The Charleston Atlantic Presbytery joined us for the first Say Something Nice Sunday as did several other churches across the state. Lori Lethco, assistant to the pastor at First Baptist, used her amazing computer skills to add supporting materials to the First Baptist Church web site. She also created artwork and posters. Myra Whittemore secured a great deal of publicity. I gave several radio interviews and one on SCETV. From all reports the first Say Something Nice Sunday was a great success; however, we did not escape without criticism especially from some religious bloggers. We were told that we were watering down the Gospel. "Christians aren't supposed to be nice. We need to tell people that they are going to hell."
As we prepare for the Second Annual Say Something Nice Sunday, we are encouraged by the response. Sue Mathews from the Charleston Atlantic Presbytery has joined the committee as has Betty Thomas from the Cathedral of Praise and Angela Williams from Holy Trinity Episcopal Church on Daniel Island. The committee plans to sponsor a poster contest for middle and high school students in the fall. The winner's poster will be used in promotion of the third annual event. We are urging all churches and all Christians to join in. There are no fees and nothing to buy. The materials can be found at www.fbcharleston.org. Enter the web site and then click on calendar. Click on Seasonal events. You will find art work, bulletin inserts and Scripture passages. Churches and/or individuals are encouraged to submit additional materials. The committee would like to hear from churches that participate. Send your report to mitchcarnell @ bellsouth.net.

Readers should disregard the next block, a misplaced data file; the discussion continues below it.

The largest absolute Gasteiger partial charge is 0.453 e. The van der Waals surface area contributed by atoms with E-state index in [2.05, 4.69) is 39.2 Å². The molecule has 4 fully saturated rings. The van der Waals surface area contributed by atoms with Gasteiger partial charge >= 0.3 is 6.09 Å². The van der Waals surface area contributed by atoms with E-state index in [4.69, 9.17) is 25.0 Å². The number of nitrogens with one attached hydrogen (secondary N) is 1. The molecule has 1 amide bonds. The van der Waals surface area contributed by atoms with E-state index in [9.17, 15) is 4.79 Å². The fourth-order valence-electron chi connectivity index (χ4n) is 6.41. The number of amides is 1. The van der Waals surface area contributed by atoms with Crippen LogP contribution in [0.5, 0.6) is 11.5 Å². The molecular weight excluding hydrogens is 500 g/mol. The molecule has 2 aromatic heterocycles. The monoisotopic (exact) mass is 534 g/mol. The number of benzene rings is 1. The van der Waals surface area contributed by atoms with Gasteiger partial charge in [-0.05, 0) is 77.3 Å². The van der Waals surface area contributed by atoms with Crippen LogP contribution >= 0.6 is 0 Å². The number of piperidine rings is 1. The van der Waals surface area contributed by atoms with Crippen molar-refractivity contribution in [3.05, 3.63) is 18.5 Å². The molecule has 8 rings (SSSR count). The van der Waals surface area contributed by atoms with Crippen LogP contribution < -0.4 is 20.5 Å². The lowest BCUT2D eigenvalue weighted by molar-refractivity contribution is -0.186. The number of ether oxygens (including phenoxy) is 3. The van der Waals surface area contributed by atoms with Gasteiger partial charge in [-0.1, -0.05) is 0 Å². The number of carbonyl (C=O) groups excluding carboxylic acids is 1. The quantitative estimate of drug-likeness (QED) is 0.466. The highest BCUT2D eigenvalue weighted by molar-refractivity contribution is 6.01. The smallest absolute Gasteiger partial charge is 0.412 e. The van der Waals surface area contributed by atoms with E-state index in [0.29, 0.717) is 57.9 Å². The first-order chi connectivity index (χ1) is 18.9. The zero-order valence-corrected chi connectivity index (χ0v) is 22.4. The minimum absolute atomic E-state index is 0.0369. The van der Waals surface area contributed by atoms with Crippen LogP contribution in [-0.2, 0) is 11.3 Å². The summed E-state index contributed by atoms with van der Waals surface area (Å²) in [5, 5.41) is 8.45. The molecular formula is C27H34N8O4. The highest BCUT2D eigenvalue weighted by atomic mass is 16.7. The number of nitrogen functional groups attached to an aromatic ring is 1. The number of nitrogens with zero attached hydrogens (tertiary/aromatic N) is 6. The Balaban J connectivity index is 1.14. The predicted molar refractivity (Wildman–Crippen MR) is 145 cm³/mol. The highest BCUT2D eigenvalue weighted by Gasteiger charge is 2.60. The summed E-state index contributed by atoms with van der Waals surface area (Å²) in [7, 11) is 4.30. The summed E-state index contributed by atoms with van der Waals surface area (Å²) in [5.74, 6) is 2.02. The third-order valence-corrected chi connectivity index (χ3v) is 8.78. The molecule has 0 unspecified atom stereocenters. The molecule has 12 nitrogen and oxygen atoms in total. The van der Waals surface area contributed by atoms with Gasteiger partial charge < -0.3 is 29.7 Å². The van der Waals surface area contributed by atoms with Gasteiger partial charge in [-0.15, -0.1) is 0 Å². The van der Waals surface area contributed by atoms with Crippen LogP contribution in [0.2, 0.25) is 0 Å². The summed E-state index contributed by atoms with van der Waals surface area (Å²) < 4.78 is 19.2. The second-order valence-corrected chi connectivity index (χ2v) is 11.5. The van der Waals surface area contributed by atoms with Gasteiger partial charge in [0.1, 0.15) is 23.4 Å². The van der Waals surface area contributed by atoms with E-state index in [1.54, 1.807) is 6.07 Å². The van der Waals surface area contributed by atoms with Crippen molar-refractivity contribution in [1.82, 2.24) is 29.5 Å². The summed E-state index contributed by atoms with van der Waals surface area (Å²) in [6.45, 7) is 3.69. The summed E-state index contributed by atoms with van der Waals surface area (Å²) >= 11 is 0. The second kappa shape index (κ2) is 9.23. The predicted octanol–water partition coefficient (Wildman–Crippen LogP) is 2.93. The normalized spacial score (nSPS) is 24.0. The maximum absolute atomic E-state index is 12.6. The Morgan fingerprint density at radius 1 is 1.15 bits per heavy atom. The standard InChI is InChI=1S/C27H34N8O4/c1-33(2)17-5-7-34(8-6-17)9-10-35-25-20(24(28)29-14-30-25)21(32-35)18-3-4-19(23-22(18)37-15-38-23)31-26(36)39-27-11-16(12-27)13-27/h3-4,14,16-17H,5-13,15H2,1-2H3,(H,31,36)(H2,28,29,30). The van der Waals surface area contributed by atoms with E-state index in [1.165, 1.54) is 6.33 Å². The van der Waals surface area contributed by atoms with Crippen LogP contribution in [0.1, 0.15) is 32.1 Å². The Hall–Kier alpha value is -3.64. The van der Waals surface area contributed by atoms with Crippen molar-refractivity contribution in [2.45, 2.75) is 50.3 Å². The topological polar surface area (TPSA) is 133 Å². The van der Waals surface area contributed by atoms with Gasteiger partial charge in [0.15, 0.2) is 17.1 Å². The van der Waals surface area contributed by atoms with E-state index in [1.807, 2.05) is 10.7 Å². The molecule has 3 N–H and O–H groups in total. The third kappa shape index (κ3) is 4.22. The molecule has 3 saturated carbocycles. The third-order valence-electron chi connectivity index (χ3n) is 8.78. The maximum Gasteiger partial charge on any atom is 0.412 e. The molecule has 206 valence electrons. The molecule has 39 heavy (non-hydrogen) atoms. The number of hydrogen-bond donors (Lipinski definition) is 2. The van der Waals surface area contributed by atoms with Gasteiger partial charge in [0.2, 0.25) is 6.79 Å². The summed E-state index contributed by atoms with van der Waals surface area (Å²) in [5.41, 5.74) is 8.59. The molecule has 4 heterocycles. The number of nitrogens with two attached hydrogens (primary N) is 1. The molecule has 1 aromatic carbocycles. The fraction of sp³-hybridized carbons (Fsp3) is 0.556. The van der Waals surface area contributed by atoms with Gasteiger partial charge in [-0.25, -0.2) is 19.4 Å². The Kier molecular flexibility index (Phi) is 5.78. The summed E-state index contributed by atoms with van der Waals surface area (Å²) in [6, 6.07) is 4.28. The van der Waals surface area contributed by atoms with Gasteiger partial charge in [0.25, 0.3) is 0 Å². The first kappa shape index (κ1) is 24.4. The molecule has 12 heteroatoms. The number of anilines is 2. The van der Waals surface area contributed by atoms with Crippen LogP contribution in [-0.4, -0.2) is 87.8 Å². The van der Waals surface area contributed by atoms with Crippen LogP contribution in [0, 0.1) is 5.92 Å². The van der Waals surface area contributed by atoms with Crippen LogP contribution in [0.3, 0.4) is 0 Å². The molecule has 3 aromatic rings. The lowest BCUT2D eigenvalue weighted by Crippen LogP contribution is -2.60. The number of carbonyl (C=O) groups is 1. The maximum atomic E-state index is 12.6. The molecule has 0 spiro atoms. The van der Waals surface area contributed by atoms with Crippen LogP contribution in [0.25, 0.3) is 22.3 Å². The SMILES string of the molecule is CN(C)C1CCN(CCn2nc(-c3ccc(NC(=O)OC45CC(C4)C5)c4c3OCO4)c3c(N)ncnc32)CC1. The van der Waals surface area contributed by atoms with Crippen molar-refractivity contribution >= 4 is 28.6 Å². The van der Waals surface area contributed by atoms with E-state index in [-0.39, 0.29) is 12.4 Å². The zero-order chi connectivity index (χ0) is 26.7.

The following appears in the Covenant of First Baptist Church of Charleston adopted by the congregation on August 21, 1791. "We will be careful to conduct ourselves with uprightness and integrity, and in a peaceful and friendly manner, toward mankind in general, and toward Christians of all descriptions, in particular." That is a remarkable statement. If Christians in 1791 recognized the necessity of a God-like attitude toward all Christians can we do any less today? Please join in. If we can honor God with our speech on one day, perhaps we can do it for two, three, or even more.
Why Have a Say Something Nice Sunday?
The simple answer is that words are powerful. Words have the power to build or destroy. Words have the power to heal or wound. With our words we have the power to build up a Christian community or to destroy it.
Nowhere are words more powerful than within the church. "The Word became flesh and dwelt among us." Words take on a life unto themselves. Once they are given life they are on their way for good or evil.
This special day is an opportunity to build the community of faith, strengthen relationships and heal old wounds. Our national discourse has become so strident and even in religious circles the rhetoric is often far from Christ-like. In Philippians 1:27 we read, "Let your conversation be as it becometh the gospel of Christ."
This is a day to say thank you to those who make our lives better just by being a part of them. This is a day to recognize those who contribute to our lives in specific ways. This is a day to apologize for words spoken in frustration, anger or disappointment.
One day is one day, but perhaps we can stretch it to two days and then just maybe if we encourage one another and ask for God's help, we might change the world!